2010 USA Roadtrip Yellowstone Visits

We had a thoroughly wonderful time visiting Yellowstone with the excellent advice we got from Chuck, the volunteer at the Yellowstone Association (web: www.yellowstoneassociation.org or tel. 406-848-2400). At the end of April, not all roads were open in the park but what we saw was great and there were hardly any people to contend with. We stayed in Gardiner Montana at the Super 8 (click here to read that post) and used the North Entrance to go back and forth. We were a week late to make use of the free entry during  National Park Week so we used, for the first time, the Golden Pass that Jim Boeck had bought Dimitri as a present for his birthday in 2008. That gives us free entry to all national parks. Cool!

The first day we visited Mammoth Hot Springs and drove the road to the Northeast Entrance through the Lamar Valley.
The Painter's Palette at Mammoth Hot Springs


We decided to go in the afternoon so that we could end up in Cooke City for dinner and drive back to Gardiner at dusk when we were told the best animal viewing would be. Chuck, the volunteer advising us at the Yellowstone Association office in Gardiner, recommended that we hike near Trout Lake, which we did. It was a short hike but we enjoyed it.

When we saw our first American Buffalo or Bison we were thrilled.
Our first bison sighting in the spring when he was molting (or something like that)

They were everywhere in the park and it was a big deal for us to see them. Some bison even were grazing outside our Super8 motel window in Gardiner early in the morning.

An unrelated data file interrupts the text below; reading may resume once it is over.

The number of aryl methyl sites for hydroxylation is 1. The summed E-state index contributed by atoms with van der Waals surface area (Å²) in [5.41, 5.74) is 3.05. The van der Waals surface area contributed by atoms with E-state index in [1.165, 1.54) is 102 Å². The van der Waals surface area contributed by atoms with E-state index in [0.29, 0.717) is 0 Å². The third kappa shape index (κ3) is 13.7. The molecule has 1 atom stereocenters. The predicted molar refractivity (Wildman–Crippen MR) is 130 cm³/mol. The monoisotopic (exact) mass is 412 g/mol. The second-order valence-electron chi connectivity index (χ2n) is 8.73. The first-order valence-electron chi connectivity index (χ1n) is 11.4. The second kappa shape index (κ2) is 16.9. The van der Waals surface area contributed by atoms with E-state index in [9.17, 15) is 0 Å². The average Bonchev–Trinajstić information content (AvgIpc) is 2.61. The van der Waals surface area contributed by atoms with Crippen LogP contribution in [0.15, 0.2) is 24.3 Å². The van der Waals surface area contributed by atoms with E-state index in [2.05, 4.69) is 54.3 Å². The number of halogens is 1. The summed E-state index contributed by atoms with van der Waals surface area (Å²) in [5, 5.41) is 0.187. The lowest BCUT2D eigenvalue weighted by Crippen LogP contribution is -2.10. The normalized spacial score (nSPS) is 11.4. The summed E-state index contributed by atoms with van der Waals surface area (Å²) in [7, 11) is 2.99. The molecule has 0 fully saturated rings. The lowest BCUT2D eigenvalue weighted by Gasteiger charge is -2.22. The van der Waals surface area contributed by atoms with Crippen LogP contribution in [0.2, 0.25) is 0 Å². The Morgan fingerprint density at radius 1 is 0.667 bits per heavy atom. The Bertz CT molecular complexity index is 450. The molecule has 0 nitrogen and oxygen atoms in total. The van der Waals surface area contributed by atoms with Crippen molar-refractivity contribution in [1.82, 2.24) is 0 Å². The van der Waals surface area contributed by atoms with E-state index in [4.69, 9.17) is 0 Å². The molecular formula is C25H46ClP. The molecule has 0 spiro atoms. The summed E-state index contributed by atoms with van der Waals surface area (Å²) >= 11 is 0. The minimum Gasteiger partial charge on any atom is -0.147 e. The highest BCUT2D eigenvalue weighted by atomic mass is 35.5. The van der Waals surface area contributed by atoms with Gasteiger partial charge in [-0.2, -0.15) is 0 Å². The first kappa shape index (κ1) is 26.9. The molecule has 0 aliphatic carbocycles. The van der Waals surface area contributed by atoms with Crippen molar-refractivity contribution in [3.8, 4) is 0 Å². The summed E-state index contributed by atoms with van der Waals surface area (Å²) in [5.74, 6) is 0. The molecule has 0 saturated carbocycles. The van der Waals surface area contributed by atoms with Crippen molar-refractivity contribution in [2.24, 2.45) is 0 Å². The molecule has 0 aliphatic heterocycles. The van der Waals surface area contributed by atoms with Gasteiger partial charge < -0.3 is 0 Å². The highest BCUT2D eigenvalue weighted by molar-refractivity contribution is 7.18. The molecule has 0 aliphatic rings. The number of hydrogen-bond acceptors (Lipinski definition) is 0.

All totaled we saw three different bears (two blacks and one grizzly) but, for Dimitri, they were all too far away to be satisfying experiences for him. For Audre the distance was just fine. We knew to stop our car and investigate each time because of the number of cars parked along the road--not exactly a "bear jam" but welcome identifiers to stop and look at (or for) the bears. 
Our first black bear fishing with it's paw. There's a sandhill crane on the shore behind the bear

Audre saw her first two muskrats near a pool of water (and was only able to identify them later by seeing a picture of muskrats). There were lots of white-tailed mule deer around the park and also behind our Super 8 early in the morning. The pronghorn antelope we saw were graceful and elegant and it was fun to be introduced for the first time to them.
Bison and pronghorn antelope share the grazing area

We were on a bighorn sheep lookout but never spotted any. Or any moose for that matter. 

The weather was okay for our first 2 days in the park. On our second visit we drove to Old Faithful and were entertained by it. On the way there we stopped at a few view points. The most interesting area along the way was the Midway Geyser Basin. 
Audre and Dimitri at the Fountain Pot and Cleypsdra at Midway Geyser Basin


We have lots more lovely snaps that we took at Midway Geyser Basin on the way to see Old Faithful. Click here to see them all.